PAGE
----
Arts & Design

Conversations with Duke Asidere 

Participants at the gathering in honour of Duke Asidere

When artists, on September 2, arrived in droves at the Play Spot Studios for an event called Artists’ Hangout hosted by the Society for Art Collection, it was such a vibe in that atmosphere of interesting conversations and banters.

Yacoub Adeleke, the company’s operations manager, engaged the audience on the motivation for establishing a charitable organization like the Society for Art Collection during his introduction. According to him, the goal is to create a community of well-informed art collectors.

Aside from being an art collection society, the organization is dedicated to making a beneficial influence in the art world and contributing to the industry’s progress. According to Adeleke, the Artists’ Hangout was specifically created to have an impact on the art community. The debut edition where he interviewed Edosa Ogiugo, a notable and well-respected artist in the art world was done in collaboration with the Goethe Institute.

Another well-known modern artist and internationally acclaimed artist was interviewed in this second episode. Duke Asidere, CEO of Play Spot Studios, was on the hot seat this time with Yacoub Adeleke, who from time to time presents intriguing questions to elicit the most information from Duke. This gathering was packed with artists of various backgrounds and experiences. Some of those in high demand, such as Abass Kilani, Henri Moweta, Steve Ekpenisi, and Tega Akpokona were also present, as were upcoming artists. It had a mix of established and successful artists as well as newcomers to the scene. This blend made the event more fascinating because the audience was more than simply a passive audience; they participated in the overall experience. The interview was not formal.

The interview began with Duke recalling his childhood experience, his humble upbringing, and the significant impact his parents had on him, notably his mother, whom he said trained him through her own business. Assisting his mother, he claimed, helped him develop skills that have come in handy later in life. His attention to precision and organisation are traits he developed while assisting the mother to sell. Asidere also discussed how varied experiences have made their way into his art, which is the only way he can express himself. One incident that was chuckle-worthy was his experience at one of the institutions he attended during a drawing session. He revealed that he was perplexed but did not lose hope when he saw the sketch of a guy next to him.

One interesting thing about this interview session is the style employed by Yacoub Adeleke to integrate the audience into the entire experience rather than just focusing on the special guest. As soon as the questions moved from the personal life and art of his special guest, he opened up the conversation to welcome contributions from other experienced artists for the session to be inclusive and impactful. The session was highly participatory, and the audience was never bored with an interview that lasted for about two hours.

One question that almost caught Duke by surprise was when he asked what he thinks about alternative sources of income, a question that was propelled by a discussion that Duke was having with another artist. The way Yacoub Adeleke integrates the audience into the overall experience rather than just focusing on the special guest is an interesting aspect of this interview session.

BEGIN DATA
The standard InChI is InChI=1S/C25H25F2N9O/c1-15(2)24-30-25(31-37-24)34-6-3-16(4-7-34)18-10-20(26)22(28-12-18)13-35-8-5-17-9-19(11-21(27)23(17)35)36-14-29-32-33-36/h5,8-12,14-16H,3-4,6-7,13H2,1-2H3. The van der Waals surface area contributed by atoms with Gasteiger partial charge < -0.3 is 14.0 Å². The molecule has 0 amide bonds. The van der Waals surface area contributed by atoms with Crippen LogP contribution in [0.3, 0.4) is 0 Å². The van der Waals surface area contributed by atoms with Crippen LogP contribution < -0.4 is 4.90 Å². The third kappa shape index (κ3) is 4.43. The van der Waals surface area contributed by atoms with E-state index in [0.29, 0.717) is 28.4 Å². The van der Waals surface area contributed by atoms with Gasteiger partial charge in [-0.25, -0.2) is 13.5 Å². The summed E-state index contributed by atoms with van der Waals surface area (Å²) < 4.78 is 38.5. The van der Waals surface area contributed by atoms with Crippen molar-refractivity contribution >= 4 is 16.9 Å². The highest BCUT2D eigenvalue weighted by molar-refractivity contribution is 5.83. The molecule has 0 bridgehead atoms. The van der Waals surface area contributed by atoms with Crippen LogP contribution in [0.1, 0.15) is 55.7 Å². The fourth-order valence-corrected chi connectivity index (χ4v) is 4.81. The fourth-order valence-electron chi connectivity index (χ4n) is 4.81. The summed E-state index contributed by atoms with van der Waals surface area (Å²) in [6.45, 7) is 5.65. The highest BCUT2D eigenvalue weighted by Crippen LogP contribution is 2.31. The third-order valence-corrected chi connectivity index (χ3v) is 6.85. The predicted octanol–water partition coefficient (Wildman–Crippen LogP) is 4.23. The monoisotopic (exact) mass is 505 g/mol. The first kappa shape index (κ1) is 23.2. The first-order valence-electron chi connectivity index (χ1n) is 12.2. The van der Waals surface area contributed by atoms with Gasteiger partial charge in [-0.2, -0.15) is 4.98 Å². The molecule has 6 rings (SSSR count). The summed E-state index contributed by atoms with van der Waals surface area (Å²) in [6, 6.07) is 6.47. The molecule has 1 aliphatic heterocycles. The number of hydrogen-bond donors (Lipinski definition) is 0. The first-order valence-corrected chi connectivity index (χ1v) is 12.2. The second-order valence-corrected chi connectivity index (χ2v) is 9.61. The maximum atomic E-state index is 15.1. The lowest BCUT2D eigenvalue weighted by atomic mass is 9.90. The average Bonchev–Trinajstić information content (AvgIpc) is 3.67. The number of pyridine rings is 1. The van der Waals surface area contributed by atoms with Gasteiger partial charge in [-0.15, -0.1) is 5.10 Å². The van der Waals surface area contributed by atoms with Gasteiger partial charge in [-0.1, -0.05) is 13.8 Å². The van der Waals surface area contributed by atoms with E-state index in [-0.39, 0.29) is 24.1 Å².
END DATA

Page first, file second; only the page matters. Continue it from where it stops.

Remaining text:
Duke was almost caught offguard when he was asked what he thought about alternate sources of income. He had just mentioned an agricultural project, which piqued Yacoub’s interest. Even though Duke does not completely endorse alternative money sources for artists, another prominent artist and close friend of Duke, Steve Ekpenisi, disagreed and recommended that artists look into alternative income sources while building their art career.

Success is the most accurate definition of achievement in any subject. To gain a deeper understanding of what success means to artists, Yacoub posed another intriguing question, which elicited responses from other members of the audience. Abass Kilani spent his time answering this question and defining what success means to him as an artist, and he feels that most artists will define success in the same way. For Abass Kelani, one of the artists at the event, success will involve exhibiting in the world’s most prestigious art galleries and events such as Venice Biennale, but it will also be about creating an impact.

In a conversation with Yacoub, he stated that the purpose of the hangout is to make an impact in the lives of the artists who create the works that art collectors own, as well as to provide opportunities for young artists and professionals to exchange ideas and learn from the experiences of established artists. According to him, this is in line with the Society for Art Collections’ support for the development of art and artists. He mentioned some notable names behind this society like Dr. Okey Anueyiagu, Ms. Ngozi Edozien, Dr. Jess Castellote, Professor Fabian Ajogwu, Mr. Adedotun Sulaiman, Mr Ibrahim Dikko amongst others.

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